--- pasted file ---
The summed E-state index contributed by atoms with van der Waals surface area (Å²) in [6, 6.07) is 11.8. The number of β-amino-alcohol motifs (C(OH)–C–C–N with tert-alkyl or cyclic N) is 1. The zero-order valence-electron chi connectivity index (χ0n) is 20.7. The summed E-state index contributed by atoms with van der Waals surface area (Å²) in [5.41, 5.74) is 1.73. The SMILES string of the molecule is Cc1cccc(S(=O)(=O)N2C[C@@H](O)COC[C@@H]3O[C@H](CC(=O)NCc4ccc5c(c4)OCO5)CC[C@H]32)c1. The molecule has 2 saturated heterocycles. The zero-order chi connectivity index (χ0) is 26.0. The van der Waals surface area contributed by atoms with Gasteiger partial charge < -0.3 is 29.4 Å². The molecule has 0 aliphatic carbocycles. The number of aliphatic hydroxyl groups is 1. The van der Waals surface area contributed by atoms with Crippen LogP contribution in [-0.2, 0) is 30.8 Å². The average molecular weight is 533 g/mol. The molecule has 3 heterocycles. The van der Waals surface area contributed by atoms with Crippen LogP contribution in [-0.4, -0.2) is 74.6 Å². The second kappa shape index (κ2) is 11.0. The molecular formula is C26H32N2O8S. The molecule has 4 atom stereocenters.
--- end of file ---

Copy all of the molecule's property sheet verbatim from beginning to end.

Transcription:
The summed E-state index contributed by atoms with van der Waals surface area (Å²) in [6, 6.07) is 11.8. The number of β-amino-alcohol motifs (C(OH)–C–C–N with tert-alkyl or cyclic N) is 1. The zero-order valence-electron chi connectivity index (χ0n) is 20.7. The summed E-state index contributed by atoms with van der Waals surface area (Å²) in [5.41, 5.74) is 1.73. The SMILES string of the molecule is Cc1cccc(S(=O)(=O)N2C[C@@H](O)COC[C@@H]3O[C@H](CC(=O)NCc4ccc5c(c4)OCO5)CC[C@H]32)c1. The molecule has 2 saturated heterocycles. The zero-order chi connectivity index (χ0) is 26.0. The van der Waals surface area contributed by atoms with Gasteiger partial charge < -0.3 is 29.4 Å². The molecule has 0 aliphatic carbocycles. The number of aliphatic hydroxyl groups is 1. The van der Waals surface area contributed by atoms with Crippen LogP contribution in [-0.2, 0) is 30.8 Å². The average molecular weight is 533 g/mol. The molecule has 3 heterocycles. The van der Waals surface area contributed by atoms with Crippen LogP contribution in [-0.4, -0.2) is 74.6 Å². The second kappa shape index (κ2) is 11.0. The molecular formula is C26H32N2O8S. The molecule has 4 atom stereocenters.